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ITER: costs overruns, again.

Nuclear Monitor Issue: 
WISE Amsterdam

In 2005, after deadlocked discussions, it was agreed to site I International Thermonuclear Experimental Reactor (ITER) at Cadarache, in southern France. The deal involved major concessions to Japan, which had put forward Rokkasho as a preferred site. 1996 was originally supposed to have been the year when the countries involved in the project would decide where the reactor would be located. But costs are skyrocketing. Now, the European Commission is asking member states for another 1400 million euro to cover just two years of extra spending.

The years 2012 and 2013 are linked to the FP7-Euratom budget that, due to treaty limitations, only runs over five years 2007-2011. (The general research budget runs over seven years.) The EU as host party will contribute around 45% of ITER's estimated construction costs while the rest is equally divided amongst the other six parties: US, China, Japan, India, Russia, South Korea.

The European Commission has adopted a Communication to the European Parliament and the Council which concludes that in view of substantial overall cost increases for International Thermonuclear Experimental Reactor (ITER), which have more than doubled the costs for Europe (to around €7.2 billion instead of an initial expected €2.7 billion), a sustainable financial framework should be established. Member States should provide a clear financial commitment throughout the life of the project and a mechanism for dealing with any further overruns should be agreed, subject to an overall cap. In particular, a total of around €1.4 billion is needed to meet the estimated cost increases in the Euratom Community contribution to ITER in 2012 and 2013. This funding should be found either by raising the ceiling in the EU budget or through additional finance directly from the Member States.

EU's commitments to the ITER Agreement is delivered through the European Joint Undertaking for ITER – "Fusion For Energy" (F4E), established as the European Domestic Agency by the Council in March 2007.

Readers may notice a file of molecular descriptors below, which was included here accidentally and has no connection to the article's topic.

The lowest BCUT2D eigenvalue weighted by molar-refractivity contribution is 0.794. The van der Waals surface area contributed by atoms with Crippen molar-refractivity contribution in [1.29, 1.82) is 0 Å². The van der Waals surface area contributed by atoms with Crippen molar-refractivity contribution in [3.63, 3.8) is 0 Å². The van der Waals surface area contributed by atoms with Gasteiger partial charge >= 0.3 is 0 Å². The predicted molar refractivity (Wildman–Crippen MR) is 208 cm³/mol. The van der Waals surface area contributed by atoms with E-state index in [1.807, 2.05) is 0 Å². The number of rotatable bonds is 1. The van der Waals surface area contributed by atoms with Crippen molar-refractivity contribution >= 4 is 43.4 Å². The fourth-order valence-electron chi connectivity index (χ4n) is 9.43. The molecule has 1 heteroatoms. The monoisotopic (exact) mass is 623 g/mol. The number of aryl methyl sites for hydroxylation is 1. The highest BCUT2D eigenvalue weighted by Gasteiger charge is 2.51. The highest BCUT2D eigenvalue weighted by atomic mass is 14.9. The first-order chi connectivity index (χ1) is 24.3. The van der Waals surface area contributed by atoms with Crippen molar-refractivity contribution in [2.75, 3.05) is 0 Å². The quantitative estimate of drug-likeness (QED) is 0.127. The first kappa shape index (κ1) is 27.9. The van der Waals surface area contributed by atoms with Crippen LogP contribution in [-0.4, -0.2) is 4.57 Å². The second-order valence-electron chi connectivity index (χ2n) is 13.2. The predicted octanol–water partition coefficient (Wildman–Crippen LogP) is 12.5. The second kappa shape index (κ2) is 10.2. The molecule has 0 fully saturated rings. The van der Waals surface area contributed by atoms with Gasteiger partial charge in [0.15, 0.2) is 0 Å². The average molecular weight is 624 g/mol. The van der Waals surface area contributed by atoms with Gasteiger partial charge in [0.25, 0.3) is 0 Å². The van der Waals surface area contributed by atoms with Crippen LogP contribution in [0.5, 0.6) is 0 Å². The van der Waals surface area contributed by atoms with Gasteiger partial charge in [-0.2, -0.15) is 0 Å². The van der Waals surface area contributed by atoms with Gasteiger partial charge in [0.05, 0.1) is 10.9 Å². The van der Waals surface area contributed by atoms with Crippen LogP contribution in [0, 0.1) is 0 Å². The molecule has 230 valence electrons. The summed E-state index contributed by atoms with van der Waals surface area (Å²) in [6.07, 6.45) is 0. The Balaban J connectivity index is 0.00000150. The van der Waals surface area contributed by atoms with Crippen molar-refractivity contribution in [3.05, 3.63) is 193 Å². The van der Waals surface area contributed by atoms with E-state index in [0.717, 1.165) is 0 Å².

The European Union wants to “ensure the success of the project at acceptable cost and with reasonable financial and technical risks”. The critical step for the project is now for the international partners in ITER to agree on the project's “Baseline”, in other words its scope (specifications of the fusion reactor to be built), the schedule (time table for construction) and the cost. The aim is for this to be agreed at the next meeting of the ITER Council, which includes representatives of all the participating countries, scheduled for mid-June 2010.

How is ITER financed?
During the construction phase Euratom contributes a value of 5/11 (around 45%) of the total, of which 80% is funded from Euratom and 20% from France, the rest being equally divided among the other 6 ITER Parties (1/11 or around ~9% each). During the subsequent operation and deactivation phases, Euratom will contribute 34% of the total costs.

The 2001 cost estimated the total ITER construction at 5.9 billion euro. The Euratom contribution, amounted to 2.7 billion euro (around 45%, 2680 million in 2008 value), corresponding to euro 1 735 million for the components/systems to be provided “in kind”, and 945 million euro to be provided "in cash" to the ITER Organization.  Each Party has committed to provide the agreed contributions in kind independently of  the final cost of procuring and delivering those components.

The F4E current cost estimates for the construction period (cost for Europe only), updated according to the proposed schedule (2007-2020) and presented to the F4E Governing Board in March 2010, amount to 7.2 billion  euro: 6.6 billion euro for the contribution to ITER construction and 650 million euro for the F4E running costs and other activities. These estimates would require a Euratom contribution of 5.9 billion euro and 1.3 billion euro of funding from France (all figures in 2008 value).

Euro 2.1 billion (current value) of commitment appropriations from the FP7 Euratom

Budget are needed for the years 2012-2013 in order to commit the procurements needed early in the construction process. Programmed appropriations available in the current Multiannual Financial Framework (346 million euro for 2012 and 344 million euro for 2013 in current value) mean that Euratom is facing an estimated gap on commitment appropriations of about 1.4 billion euro for the years 2012-2013 (550 million euro in 2012 and 850 million euro in 2013).

Sources: European Commission MEMO/10/165, Brussels, 5 May 2010 / See also Nuclear Monitor 698, 27 November 2009: ‘Fusion illusions’